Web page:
Fortunately injuries to the urinary tract remain rare in obstetric and gynaecological surgery. Their potential for causing serious morbidity, not to mention the substantial medico-legal implications ensure that it remains a highly researched and evocative area .
Iatrogenic urinary tract injuries can be broadly divided into two groups; acute complications, such as bladder and ureteric lacerations or ligation and more chronic complications, such as vesicovaginal or ureterovaginal fistulae and ureteric strictures. Historically, iatrogenic trauma to the urinary tract most commonly followed open, abdominal hysterectomy with the most frequent complication being direct bladder injury. Gross bladder injuries are generally both detected and treated intraoperatively. In contrast, the management of more complex ureteric injuries and their long-term sequelae, such as fistula, pose greater surgical challenges. The complexity of these injuries is often further compounded by delay in diagnosis. It is generally accepted that, if possible, immediate repair provides the optimal treatment. However, when diagnosis is delayed, there is little consensus on the best management approach, although the current tendency is towards early repair .
The multicentre, retrospective study of robotic repair of 49 iatrogenic genitourinary injuries by Gellhaus et al.  should therefore serve to reassure gynaecologists with respect to the incidence of this feared complication. This paper, mainly looking at ureteric re-implants and fistula repairs, constitutes the largest cohort of robotic reconstructions to date. A zero conversion rate to open surgery suggests excellent case selection by the robotic surgeons. Four cases had undergone previous failed open or endoscopic management and this is clearly a challenging cohort. Yet, with the absence of total numbers of urology referrals received for such injuries, it is important to remember that it may not be a panacea for all.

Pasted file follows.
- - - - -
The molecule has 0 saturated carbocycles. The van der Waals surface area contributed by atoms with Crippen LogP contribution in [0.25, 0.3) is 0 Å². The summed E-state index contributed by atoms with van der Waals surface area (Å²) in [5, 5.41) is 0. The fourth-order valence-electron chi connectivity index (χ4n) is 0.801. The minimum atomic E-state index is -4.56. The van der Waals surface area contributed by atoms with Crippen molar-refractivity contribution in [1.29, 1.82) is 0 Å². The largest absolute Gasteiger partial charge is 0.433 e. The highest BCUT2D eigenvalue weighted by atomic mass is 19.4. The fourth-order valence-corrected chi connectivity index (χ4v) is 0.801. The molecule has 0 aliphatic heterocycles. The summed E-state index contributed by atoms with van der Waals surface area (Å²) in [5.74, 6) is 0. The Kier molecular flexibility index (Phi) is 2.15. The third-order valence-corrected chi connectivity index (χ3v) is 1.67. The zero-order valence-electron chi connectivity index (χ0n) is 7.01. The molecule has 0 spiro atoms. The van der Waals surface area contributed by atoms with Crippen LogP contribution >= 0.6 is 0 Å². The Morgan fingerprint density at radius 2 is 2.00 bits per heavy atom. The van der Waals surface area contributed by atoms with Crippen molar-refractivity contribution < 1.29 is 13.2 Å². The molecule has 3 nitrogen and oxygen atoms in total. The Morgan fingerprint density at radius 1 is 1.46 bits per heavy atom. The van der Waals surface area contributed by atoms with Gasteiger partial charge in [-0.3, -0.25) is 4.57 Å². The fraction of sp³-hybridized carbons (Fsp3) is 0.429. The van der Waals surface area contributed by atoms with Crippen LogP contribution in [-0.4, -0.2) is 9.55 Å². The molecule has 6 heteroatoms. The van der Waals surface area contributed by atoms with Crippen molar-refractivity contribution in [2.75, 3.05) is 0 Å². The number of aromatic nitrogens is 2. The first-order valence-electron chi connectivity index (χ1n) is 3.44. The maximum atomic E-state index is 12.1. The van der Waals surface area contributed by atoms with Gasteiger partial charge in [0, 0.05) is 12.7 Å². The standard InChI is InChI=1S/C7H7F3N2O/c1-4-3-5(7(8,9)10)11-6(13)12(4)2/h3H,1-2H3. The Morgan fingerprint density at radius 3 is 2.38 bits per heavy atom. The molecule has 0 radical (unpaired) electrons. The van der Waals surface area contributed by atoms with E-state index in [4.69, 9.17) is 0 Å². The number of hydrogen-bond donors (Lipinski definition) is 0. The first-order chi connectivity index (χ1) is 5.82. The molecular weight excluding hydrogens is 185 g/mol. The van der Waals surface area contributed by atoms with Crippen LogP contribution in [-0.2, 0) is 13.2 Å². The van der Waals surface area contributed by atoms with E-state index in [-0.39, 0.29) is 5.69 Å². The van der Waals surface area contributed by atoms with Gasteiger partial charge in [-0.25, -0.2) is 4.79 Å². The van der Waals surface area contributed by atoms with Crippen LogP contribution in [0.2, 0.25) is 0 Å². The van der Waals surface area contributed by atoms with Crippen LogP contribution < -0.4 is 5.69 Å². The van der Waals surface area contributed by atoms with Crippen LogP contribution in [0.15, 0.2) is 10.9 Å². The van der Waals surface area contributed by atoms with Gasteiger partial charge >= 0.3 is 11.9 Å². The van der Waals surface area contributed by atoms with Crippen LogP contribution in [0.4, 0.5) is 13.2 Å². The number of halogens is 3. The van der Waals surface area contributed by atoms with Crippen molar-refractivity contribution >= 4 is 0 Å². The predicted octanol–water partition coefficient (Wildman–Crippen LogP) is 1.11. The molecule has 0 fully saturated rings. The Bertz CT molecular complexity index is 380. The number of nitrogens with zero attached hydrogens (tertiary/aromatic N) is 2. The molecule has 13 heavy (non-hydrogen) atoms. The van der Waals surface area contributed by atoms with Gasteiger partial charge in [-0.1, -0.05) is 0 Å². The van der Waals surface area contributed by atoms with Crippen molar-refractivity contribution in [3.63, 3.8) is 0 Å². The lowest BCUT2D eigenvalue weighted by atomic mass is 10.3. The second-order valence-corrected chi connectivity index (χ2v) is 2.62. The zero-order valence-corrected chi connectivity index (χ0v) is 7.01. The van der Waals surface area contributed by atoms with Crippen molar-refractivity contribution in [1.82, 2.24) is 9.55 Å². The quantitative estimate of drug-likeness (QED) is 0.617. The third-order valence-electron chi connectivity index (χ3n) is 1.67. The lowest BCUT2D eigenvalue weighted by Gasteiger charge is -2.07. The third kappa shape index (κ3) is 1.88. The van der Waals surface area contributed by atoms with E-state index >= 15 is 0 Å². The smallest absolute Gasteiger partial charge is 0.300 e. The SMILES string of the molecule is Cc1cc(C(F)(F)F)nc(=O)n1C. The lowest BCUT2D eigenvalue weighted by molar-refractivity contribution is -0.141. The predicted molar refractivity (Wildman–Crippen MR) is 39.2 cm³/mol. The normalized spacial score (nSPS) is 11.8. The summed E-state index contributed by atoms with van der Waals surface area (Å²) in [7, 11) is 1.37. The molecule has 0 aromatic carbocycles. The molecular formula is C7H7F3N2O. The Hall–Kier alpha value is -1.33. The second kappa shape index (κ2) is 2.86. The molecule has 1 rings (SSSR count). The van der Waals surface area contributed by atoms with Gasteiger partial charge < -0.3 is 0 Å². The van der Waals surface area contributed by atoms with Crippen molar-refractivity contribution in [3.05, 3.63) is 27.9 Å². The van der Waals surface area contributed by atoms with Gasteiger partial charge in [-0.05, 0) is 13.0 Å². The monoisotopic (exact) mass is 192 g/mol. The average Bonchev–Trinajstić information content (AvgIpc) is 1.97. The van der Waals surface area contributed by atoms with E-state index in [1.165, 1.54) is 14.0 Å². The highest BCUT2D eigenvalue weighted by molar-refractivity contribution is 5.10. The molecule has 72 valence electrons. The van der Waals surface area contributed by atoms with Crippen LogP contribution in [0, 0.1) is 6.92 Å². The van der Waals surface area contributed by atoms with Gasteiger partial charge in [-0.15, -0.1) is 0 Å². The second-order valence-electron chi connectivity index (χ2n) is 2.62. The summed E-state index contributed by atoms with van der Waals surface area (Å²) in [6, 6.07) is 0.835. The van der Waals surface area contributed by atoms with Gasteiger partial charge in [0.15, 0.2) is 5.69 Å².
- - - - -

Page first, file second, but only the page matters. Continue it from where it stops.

There has been a considerable shift in the management of urological trauma from open to laparoscopic techniques. While the repair of basic injuries has been proven to be effective, less data is available to support the management of more complex injuries, such as ureteric transections or fistulae . Numerous techniques for repairing ureteric injuries and fistulae have been described; nonetheless, the surgery remains technically challenging even for experienced laparoscopic surgeons and is generally limited to high-volume centres .
In comparison, this article  provides strong evidence for the effectiveness of robot-assisted (RA) repairs, even for complex injuries. The enviable 95.9% success rate from 47 operations is complemented by short recovery times and low complication rates. These results are especially impressive in view of the mean 23.5-month delay time to repair. But the authors do not report the reasons for these delays. Immediate robotic repair of RA injuries is clearly feasible especially in larger units. Whether immediate RA repair should be performed for other iatrogenic injuries needs further discussion. Is it realistic to convert to the robot in the case of laparoscopic trauma or should RA repairs remain a planned return to theatre?
The demand for RA reconstructive surgery and experienced robotic pelvic surgeons is likely to rise in the near future. As the authors note, the continued expansion of minimally invasive procedures is likely to lead to a shift in the patterns of complications from more straightforward bladder injuries to complex ureteric injuries. As mentioned previously these types of injury are more likely to be initially undetected.
Whilst rates of surgical complications involving the urinary tract remain low, obstetrical and gynaecological procedures account for 75% of these injuries. This article provides robust evidence for the key role that RA surgery can play in the management of these complex and feared injuries. When faced with such situations, Gellhaus et al.  have shown that it is increasingly likely that the robot saves the day.
Nicholas Raison and Ben Challacombe
Department of Urology, Guy’s and St Thomas’ Hospital,London, UK
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